Australians have been warned about the potential risks of buying and selling food on social media websites.
The Food Safety Information Council (FSIC) said food is being prepared in unregulated home kitchens and offered on social media sites such as Facebook and WeChat.
The health promotion charity said the practice has increased significantly since the May 2020 lockdown because of the coronavirus pandemic and includes a range of foods such as curries, spring rolls, dumplings, roasted meats and seafood.
Cathy Moir, chair of FSIC, said sales of unregulated food through social media sites are putting the public at risk, because it is unlikely they would meet the required food safety standards.
“We first became aware of this practice after media reports back in May 2020 and since then this practice has increased significantly with a range of high-risk foods such as curries, spring rolls, dumplings, roast meats, baked goods, pastas, seafood and even raw sausages being offered. These unregulated food sales are a considerable food safety risk. There is a real risk of food poisoning, which, in its worst form can have severe health consequences,” she said.
A growing trend
Home-based food businesses need to meet the same food safety requirements as other firms regardless of size or how often they sell food. Before starting, the business must notify the local council and some people may need formal training, according to Food Standards Australia New Zealand.
Moir said new sellers keep popping up, which is putting a considerable strain on health services.
“Government and local council enforcement agencies are clamping down on these unregistered food businesses, as and when they become aware of them. The rules around the production and selling of food are very strict for a reason, and anyone selling food must adhere to these regulations in their state or territory. This requires specific food safety knowledge and controls that cover hygiene, safe cooking and cooling rules, correct refrigeration, safe storage and transportation,” she said.
Another reason to be wary of such sales is a risk of allergic reactions, said Moir.
“Licensed sellers must also be aware of any labelling requirements, including the allergens in their food, so they can inform consumers. It is unlikely that food prepared in a home kitchen or backyard BBQ would meet these standards. If in doubt, don’t take the risk of buying unsafe food. Support your local food businesses instead, either in store or by ordering online.”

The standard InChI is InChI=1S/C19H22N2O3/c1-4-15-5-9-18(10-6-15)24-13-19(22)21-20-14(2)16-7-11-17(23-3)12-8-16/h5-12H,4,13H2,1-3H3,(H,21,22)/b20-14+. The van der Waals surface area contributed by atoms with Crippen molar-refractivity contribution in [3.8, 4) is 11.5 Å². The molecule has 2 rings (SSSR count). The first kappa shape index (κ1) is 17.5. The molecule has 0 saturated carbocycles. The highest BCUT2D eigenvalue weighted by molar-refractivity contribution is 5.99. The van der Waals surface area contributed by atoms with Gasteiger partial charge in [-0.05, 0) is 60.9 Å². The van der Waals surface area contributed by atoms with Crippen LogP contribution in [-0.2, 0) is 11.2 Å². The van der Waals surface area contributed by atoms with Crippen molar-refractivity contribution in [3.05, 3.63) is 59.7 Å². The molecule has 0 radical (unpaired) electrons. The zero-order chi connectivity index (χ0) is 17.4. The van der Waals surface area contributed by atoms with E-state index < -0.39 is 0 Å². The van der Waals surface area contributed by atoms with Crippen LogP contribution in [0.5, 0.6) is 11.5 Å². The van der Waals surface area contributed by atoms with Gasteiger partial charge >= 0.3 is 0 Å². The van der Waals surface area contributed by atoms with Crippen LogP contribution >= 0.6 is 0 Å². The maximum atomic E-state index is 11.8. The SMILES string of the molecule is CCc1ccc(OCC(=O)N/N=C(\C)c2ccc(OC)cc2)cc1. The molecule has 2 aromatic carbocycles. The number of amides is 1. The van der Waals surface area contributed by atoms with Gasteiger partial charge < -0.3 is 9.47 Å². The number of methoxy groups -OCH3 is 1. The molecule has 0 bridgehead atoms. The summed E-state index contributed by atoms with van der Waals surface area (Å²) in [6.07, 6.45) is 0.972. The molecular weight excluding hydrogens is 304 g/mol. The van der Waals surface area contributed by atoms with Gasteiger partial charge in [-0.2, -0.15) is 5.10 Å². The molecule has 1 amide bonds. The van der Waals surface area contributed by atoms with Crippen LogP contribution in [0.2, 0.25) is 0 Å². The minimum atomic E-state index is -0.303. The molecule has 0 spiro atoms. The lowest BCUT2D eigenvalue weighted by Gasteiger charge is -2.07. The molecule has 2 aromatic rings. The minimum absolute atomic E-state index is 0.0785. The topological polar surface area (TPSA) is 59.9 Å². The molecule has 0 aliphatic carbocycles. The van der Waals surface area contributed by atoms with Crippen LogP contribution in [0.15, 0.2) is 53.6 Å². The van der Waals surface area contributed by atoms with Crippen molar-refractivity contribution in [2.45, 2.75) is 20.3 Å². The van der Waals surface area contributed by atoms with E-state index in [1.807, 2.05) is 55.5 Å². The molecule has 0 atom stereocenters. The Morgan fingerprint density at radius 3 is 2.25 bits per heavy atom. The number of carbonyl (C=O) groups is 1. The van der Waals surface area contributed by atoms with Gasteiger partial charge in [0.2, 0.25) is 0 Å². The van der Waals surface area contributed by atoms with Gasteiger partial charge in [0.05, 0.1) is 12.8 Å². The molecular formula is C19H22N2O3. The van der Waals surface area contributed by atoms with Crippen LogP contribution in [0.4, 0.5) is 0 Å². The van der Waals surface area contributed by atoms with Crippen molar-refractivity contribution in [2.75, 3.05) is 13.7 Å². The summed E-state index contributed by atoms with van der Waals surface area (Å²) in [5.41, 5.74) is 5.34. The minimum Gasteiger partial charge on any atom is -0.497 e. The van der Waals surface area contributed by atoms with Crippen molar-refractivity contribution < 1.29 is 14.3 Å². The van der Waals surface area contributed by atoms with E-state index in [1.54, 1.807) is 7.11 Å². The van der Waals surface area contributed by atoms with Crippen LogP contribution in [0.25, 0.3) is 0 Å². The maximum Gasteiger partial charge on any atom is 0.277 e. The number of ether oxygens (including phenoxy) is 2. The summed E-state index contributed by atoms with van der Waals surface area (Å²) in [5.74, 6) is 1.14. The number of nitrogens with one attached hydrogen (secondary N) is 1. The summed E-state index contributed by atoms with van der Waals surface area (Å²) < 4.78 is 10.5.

FSIC advised people to ask themselves if the location food is being collected from is a home address, does the vendor have a website or social media page that proves it is a licensed food business and, if not, is there proof they have a food license or are a registered business, and is the food cheaper than what would be expected.
For those considering turning a hobby into a business, the charity recommends contacting the local council for help, following online food safety training courses on its website and seeking advice from local farmers’ markets on how to sell food legally.
Picture in UK
The issue of compliance of online food sales on Facebook Marketplace or supplements on platforms such as Amazon has been raised in the past with investigations in the United Kingdom by the BBC and The Grocer.
In April this year, Newcastle City Council issued a warning about the safety of homemade food sold online.
The city has seen a rise in individuals advertising homemade food on social media sites and several instances of people offering to cook and deliver food to others for money. Those advertising food prepared at home were told to register as a business and not to gamble with people’s health.
Councilor Nick Kemp said the council appreciates the situation due to pandemic with people looking to occupy themselves, trying to help out communities, and looking for opportunities.
“But standards are in place to ensure food products are safe to consume, are made following strict hygiene regulations and is prepared to a standard that does not put people’s health at risk. So please realize that selling food from your home makes you as liable as any restaurant, café or shop for the quality of your products so it is important people stick to the regulations in place,” he said.
This trend prompted the Food Standards Agency to publish guidance in August for individuals starting food businesses from home.
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